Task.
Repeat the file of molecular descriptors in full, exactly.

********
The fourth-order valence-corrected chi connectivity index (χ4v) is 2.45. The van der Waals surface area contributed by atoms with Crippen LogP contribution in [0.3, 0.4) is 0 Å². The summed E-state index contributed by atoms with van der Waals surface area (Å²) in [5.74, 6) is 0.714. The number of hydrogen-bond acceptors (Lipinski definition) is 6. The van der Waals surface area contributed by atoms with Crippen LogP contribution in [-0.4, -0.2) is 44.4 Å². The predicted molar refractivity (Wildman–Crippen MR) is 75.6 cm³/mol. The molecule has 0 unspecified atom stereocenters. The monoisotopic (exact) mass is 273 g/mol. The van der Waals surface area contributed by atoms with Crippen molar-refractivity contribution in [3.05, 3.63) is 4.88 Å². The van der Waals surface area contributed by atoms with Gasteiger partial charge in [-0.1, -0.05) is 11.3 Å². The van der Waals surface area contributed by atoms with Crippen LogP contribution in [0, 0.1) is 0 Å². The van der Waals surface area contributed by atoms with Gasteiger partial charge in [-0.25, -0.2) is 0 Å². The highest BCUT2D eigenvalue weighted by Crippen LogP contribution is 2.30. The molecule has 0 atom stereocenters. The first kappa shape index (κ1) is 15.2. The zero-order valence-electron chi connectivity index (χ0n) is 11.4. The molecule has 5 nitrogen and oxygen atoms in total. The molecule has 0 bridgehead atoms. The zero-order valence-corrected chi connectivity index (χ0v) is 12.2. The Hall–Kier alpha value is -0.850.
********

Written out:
The fourth-order valence-corrected chi connectivity index (χ4v) is 2.45. The van der Waals surface area contributed by atoms with Crippen LogP contribution in [0.3, 0.4) is 0 Å². The summed E-state index contributed by atoms with van der Waals surface area (Å²) in [5.74, 6) is 0.714. The number of hydrogen-bond acceptors (Lipinski definition) is 6. The van der Waals surface area contributed by atoms with Crippen LogP contribution in [-0.4, -0.2) is 44.4 Å². The predicted molar refractivity (Wildman–Crippen MR) is 75.6 cm³/mol. The molecule has 0 unspecified atom stereocenters. The monoisotopic (exact) mass is 273 g/mol. The van der Waals surface area contributed by atoms with Crippen molar-refractivity contribution in [3.05, 3.63) is 4.88 Å². The van der Waals surface area contributed by atoms with Gasteiger partial charge in [-0.1, -0.05) is 11.3 Å². The van der Waals surface area contributed by atoms with Crippen LogP contribution in [0, 0.1) is 0 Å². The van der Waals surface area contributed by atoms with Gasteiger partial charge in [-0.25, -0.2) is 0 Å². The highest BCUT2D eigenvalue weighted by Crippen LogP contribution is 2.30. The molecule has 0 atom stereocenters. The first kappa shape index (κ1) is 15.2. The zero-order valence-electron chi connectivity index (χ0n) is 11.4. The molecule has 5 nitrogen and oxygen atoms in total. The molecule has 0 bridgehead atoms. The zero-order valence-corrected chi connectivity index (χ0v) is 12.2. The Hall–Kier alpha value is -0.850.